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Dispatches Quick Takes

Quick Takes


A jump too hard

It probably wasn’t the message one father was trying to send. Part of a bridge collapsed at Disneyland on Nov. 10 after a man broke it while jumping up and down. Officials with the California park said the man had been jumping on the suspension bridge three stories above the Tarzan’s Treehouse attraction to demonstrate to his children the bridge was safe to cross when a wooden plank gave way. Park officials say no one was injured in the incident, and the bridge was reopened the next day following repairs.


Krieg Barrie

Krieg Barrie

Tiny dancer

A French newborn has something to look forward to when he grows up. Frustrated by personal problems, an expectant mother spent her early-morning hours at a Toulouse, France, nightclub on Nov. 11, when she unexpectedly went into labor. “We had to react very quickly,” O’Club manager Marie-Helene told La Depeche. “The girl was not panicked, but worried.” Before paramedics arrived, the 19-year-old mother gave birth to a boy on the club’s dance floor. As a birthday present, the O’Club manager has offered the newborn free admission for life.




Christmas dressing

Dressing maker Hidden Valley has the perfect stocking stuffer for salad fans: a stocking stuffed with ranch dressing. In November, the California-based brand listed a 15-inch-long Christmas stocking filled with 52 ounces of ranch dressing on its website. The novelty gift features a spout near the toe for easy pouring. The price: $35.




Iroz Gaizka/AFP via Getty Images

Dominique Douthe (Iroz Gaizka/AFP via Getty Images)

Quacks in Dax

The ducks of Dax may quack, according to a French court. The dispute began a year ago when a neighbor made an official complaint about the noise emanating from a flock of ducks kept by retired farmer Dominique Douthe in the southwestern French town of Dax. But a French court threw the neighbor’s noise complaint case out on Nov. 20. “The ducks have won,” Douthe told the Reuters news service. “I’m very happy because I didn’t want to slaughter my ducks.”




Special offers

With New York state’s cash bail system going away for most nonviolent offenses in January, law enforcement agencies are scrambling for methods to coax defendants to show up for their trials. According to WCBS, New York City police are considering instituting a program to offer defendants subway passes, Dunkin’ Donuts gift cards, or Mets baseball tickets to lure them to court. The New York State Legislature voted for bail reform in April, leaving state prosecutors worried that defendants in nonviolent cases who are released on their own recognizance won’t show up for their trials.


Anushree Fadnavis/Reuters/Newscom

The Oxy Pure bar (Anushree Fadnavis/Reuters/Newscom)

Trouble in the air

An Indian health official has prescribed carrots to treat the effects of smog blanketing India’s capital city of Delhi. Minister for Health Harsh Vardhan tweeted out a graphic insisting that Indians can “munch [their] way to good health with winter carrots.” The Indian government has tried several initiatives to mitigate the pollution in Delhi, including prohibiting cars from driving in the city on consecutive days in 2016. The pollution has inspired private solutions as well. The proprietors of Oxy Pure opened a bar in May where they sell Delhi residents concentrated oxygen from a mask. The cost: just over $4 for 15 minutes of air.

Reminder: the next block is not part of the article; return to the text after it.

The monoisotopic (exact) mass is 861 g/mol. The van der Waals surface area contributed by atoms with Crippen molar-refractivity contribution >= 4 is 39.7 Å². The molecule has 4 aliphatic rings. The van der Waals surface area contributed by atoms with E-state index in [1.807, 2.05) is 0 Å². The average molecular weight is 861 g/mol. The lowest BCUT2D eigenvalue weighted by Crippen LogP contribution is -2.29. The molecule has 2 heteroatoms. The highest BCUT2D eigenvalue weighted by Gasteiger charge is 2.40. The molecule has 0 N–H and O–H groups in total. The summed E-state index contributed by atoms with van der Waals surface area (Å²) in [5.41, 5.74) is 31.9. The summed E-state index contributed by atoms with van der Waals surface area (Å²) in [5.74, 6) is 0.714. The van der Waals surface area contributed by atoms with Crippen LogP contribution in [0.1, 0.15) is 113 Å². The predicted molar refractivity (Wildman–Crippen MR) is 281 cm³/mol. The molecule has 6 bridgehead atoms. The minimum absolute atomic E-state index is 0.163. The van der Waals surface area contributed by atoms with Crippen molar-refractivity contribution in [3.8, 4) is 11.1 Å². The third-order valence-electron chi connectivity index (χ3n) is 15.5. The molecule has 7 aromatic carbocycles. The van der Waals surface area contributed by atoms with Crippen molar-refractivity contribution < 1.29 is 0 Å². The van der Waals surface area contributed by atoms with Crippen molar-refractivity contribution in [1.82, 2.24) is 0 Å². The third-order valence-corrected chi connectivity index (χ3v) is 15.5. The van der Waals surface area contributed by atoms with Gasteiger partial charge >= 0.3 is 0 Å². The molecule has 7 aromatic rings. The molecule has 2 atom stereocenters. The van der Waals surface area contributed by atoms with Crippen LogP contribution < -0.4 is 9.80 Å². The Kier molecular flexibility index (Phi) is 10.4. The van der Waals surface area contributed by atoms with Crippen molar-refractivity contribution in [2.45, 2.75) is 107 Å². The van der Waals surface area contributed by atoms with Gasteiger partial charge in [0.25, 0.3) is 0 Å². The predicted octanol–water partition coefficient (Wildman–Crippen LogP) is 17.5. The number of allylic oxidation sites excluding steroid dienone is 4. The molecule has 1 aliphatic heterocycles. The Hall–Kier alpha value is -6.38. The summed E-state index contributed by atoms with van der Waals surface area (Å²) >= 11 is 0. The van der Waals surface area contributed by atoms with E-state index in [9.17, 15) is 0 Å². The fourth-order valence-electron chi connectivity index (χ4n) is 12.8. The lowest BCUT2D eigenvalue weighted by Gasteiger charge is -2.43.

Ice Alaska

Ice Alaska

A festival put on ice

This winter’s Christmas in Ice festival in North Pole, Alaska, has officially melted down. Executive Director Keith Fye said Nov. 20 that this year’s event would have to be canceled because of a lack of ice. Sculptors typically harvest ice from nearby ponds to craft a series of ice carvings that form the centerpiece of a six-week exhibition. But, Fye said, the local ponds in the Alaskan city don’t have enough ice on them to make the Christmas-themed sculptures this year. On the event’s website, officials thanked visitors from previous years and indicated they would try again next year.


Krieg Barrie

Krieg Barrie

Bad call

Police in Ontario, Canada, have reminded local residents that phoning emergency services is for emergencies only. The reminder came after a local woman called 911 asking for a ride after she was running late for a train. “Do you guys offer emergency ride services or not?” the woman asked an annoyed 911 operator in a phone call Peel Regional Police released in a Nov. 21 tweet. The operator suggested the woman call a cab and quickly got off the call. In the tweet of the emergency call, officials added, “Calling 9-1-1 to ask the police to act as an ‘emergency’ ride service, to get you there on time? Yeah … not gonna happen.”



Chris Donaghy (Handout)

Not even mostly dead

A British newspaper has had to issue a correction after publishing an obituary of a local community leader. The mistake was that he’s still alive. Editors for The Northern Echo said they “apologize unreservedly” for publishing an obituary for Charlie Donaghy on their website. In the correction, editors said they checked three independent sources to confirm Donaghy’s death. But no one from the paper asked Donaghy’s family, who fired back at the newspaper, saying in a statement that “you cannot unhear or unread that your father is dead.”